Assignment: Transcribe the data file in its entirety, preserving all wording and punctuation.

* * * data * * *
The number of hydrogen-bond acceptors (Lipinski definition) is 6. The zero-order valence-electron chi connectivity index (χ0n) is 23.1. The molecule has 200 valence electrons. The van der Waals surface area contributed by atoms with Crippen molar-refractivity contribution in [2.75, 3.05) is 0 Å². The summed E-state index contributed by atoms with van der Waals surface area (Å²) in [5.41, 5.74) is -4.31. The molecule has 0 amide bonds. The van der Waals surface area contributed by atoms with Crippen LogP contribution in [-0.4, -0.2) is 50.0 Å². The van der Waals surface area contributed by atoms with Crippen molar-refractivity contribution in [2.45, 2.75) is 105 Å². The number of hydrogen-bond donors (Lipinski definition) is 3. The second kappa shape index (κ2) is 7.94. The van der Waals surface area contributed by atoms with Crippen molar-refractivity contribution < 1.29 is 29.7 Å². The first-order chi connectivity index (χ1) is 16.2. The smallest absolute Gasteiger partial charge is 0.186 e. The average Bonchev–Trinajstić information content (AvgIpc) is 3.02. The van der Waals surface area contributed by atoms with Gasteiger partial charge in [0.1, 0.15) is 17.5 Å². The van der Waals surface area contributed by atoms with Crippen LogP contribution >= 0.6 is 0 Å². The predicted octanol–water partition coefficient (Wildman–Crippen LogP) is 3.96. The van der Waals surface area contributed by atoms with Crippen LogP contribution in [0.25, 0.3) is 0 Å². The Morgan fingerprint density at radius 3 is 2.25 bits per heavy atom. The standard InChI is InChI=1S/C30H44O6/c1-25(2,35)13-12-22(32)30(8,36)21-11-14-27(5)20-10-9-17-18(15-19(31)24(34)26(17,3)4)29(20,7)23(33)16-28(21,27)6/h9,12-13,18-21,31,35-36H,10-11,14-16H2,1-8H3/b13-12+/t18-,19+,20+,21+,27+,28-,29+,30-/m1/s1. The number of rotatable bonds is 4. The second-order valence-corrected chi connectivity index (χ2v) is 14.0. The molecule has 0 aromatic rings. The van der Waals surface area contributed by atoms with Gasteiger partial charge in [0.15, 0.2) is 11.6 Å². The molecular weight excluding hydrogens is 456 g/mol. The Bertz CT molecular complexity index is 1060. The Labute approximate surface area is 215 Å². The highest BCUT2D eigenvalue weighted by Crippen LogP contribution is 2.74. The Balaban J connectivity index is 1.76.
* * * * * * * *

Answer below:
The number of hydrogen-bond acceptors (Lipinski definition) is 6. The zero-order valence-electron chi connectivity index (χ0n) is 23.1. The molecule has 200 valence electrons. The van der Waals surface area contributed by atoms with Crippen molar-refractivity contribution in [2.75, 3.05) is 0 Å². The summed E-state index contributed by atoms with van der Waals surface area (Å²) in [5.41, 5.74) is -4.31. The molecule has 0 amide bonds. The van der Waals surface area contributed by atoms with Crippen LogP contribution in [-0.4, -0.2) is 50.0 Å². The van der Waals surface area contributed by atoms with Crippen molar-refractivity contribution in [2.45, 2.75) is 105 Å². The number of hydrogen-bond donors (Lipinski definition) is 3. The second kappa shape index (κ2) is 7.94. The van der Waals surface area contributed by atoms with Crippen molar-refractivity contribution < 1.29 is 29.7 Å². The first-order chi connectivity index (χ1) is 16.2. The smallest absolute Gasteiger partial charge is 0.186 e. The average Bonchev–Trinajstić information content (AvgIpc) is 3.02. The van der Waals surface area contributed by atoms with Gasteiger partial charge in [0.1, 0.15) is 17.5 Å². The van der Waals surface area contributed by atoms with Crippen LogP contribution >= 0.6 is 0 Å². The predicted octanol–water partition coefficient (Wildman–Crippen LogP) is 3.96. The van der Waals surface area contributed by atoms with Crippen LogP contribution in [0.25, 0.3) is 0 Å². The Morgan fingerprint density at radius 3 is 2.25 bits per heavy atom. The standard InChI is InChI=1S/C30H44O6/c1-25(2,35)13-12-22(32)30(8,36)21-11-14-27(5)20-10-9-17-18(15-19(31)24(34)26(17,3)4)29(20,7)23(33)16-28(21,27)6/h9,12-13,18-21,31,35-36H,10-11,14-16H2,1-8H3/b13-12+/t18-,19+,20+,21+,27+,28-,29+,30-/m1/s1. The number of rotatable bonds is 4. The second-order valence-corrected chi connectivity index (χ2v) is 14.0. The molecule has 0 aromatic rings. The van der Waals surface area contributed by atoms with Gasteiger partial charge in [0.15, 0.2) is 11.6 Å². The molecular weight excluding hydrogens is 456 g/mol. The Bertz CT molecular complexity index is 1060. The Labute approximate surface area is 215 Å². The highest BCUT2D eigenvalue weighted by Crippen LogP contribution is 2.74. The Balaban J connectivity index is 1.76.